We were not informed how many tests were made or what the percentage of confidence of the test(s) was, and I do not recall if tests were conducted at more than one facility.
Interestingly, it was shown with the other testing methods that the rug has been significantly repaired and that the repairs had been done three different times. I do not recall what percentage of the rug was repaired, but it was not just a small area.
More C14 testing is being done on the repaired areas to see if they can determine the age of the repairs.
I suppose it is a bit like deciding how old Michael Jackson or any Miss Universe is based on the percentage of original material remaining.
As expected, our most faithful troll is foaming with rage and multiplying his
activity against us.
If there aren’t any significant contributions to this thread today, I suggest closing it down.
I have no time, patience nor the inclination for dealing with mentally insane people.
There is a post on that (ugh) "discussion forum" yesterday that I think says it all. Here is the relevant excerpt:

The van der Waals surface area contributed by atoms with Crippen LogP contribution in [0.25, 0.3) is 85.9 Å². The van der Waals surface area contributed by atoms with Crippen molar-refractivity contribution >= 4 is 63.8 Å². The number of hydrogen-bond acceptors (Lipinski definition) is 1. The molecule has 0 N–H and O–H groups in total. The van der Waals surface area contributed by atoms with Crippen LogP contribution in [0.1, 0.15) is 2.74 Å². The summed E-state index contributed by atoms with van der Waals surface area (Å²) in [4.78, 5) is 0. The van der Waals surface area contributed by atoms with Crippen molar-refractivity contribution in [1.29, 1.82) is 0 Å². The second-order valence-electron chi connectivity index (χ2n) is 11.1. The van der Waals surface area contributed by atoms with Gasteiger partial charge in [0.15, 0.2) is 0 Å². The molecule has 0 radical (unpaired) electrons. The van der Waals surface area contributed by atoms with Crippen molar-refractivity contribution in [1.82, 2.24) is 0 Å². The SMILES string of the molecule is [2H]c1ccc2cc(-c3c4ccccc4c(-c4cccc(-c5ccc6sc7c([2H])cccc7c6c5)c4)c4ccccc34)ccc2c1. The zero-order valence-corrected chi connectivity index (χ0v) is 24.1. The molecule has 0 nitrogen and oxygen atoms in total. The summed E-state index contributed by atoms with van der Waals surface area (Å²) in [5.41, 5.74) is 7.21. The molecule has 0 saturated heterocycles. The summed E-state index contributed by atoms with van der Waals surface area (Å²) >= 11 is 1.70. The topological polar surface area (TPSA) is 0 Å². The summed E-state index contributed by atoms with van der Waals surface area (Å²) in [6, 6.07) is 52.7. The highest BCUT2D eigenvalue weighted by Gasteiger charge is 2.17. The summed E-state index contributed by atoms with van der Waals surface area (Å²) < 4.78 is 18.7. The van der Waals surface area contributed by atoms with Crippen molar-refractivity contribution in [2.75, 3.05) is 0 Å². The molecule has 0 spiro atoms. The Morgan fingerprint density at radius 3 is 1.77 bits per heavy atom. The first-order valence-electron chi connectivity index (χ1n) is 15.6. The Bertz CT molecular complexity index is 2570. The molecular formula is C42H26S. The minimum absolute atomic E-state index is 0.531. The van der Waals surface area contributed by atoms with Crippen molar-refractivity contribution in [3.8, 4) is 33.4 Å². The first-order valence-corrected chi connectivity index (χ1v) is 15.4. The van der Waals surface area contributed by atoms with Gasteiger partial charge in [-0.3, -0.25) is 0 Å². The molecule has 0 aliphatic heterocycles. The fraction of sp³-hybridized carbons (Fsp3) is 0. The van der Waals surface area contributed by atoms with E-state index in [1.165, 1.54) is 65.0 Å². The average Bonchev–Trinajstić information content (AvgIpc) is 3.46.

... steve price or filiberto ... have the ignorance and false sense of righteousness to claim RK is off base.
From anybody except him, it would be astonishing. From a narcissist, it's expected.
…like if we were the ones who performed the C14 text, right?
Steve, I have found a new emoticon: we could use it in Turkotek at the place
of JACK CASSin’s name.
If you like it, copy it in the “smilies” folder.
The name is jackass.gif, of course.
Now, let's brace for more of 's messages...
I'd like to return to the LACMA carpet, as entertaining as it is to point out Cassin's ridiculous narcissism. Two issues in particular.
First, one that you raised: LACMA's intention to do C14 analysis of the restorations. I'm kind of puzzled by about this one; it seems pointless to me. All they can hope to learn is the age of the wools used in those restorations, which is not the same thing as knowing when the restorations were done. So, I wonder, why do they even care? C14 analysis isn't cheap.
Second, the more general problem of date attribution. There's a central fact: the rug was woven at some particular time. The problem is to know when that was. The typical approach in Rugdom is to get expert opinions. This involves, first, identifying the experts (not as trivial as it might seem). Second, and usually overlooked, is recognizing the limitations of the opinions of the experts. Expert opinion must sooner or later be traced to the database of rugs of documented dates from which properties can be extracted that allow accurate discriminations to be made. Sadly, the database for rugs that can be documented to predate 1875 or so is very small. Since the experts derive their criteria from the same sources, the fact that they all agree that a piece dates to, say, 1750, is better than nothing. But it isn't something on which you'd want to bet your life.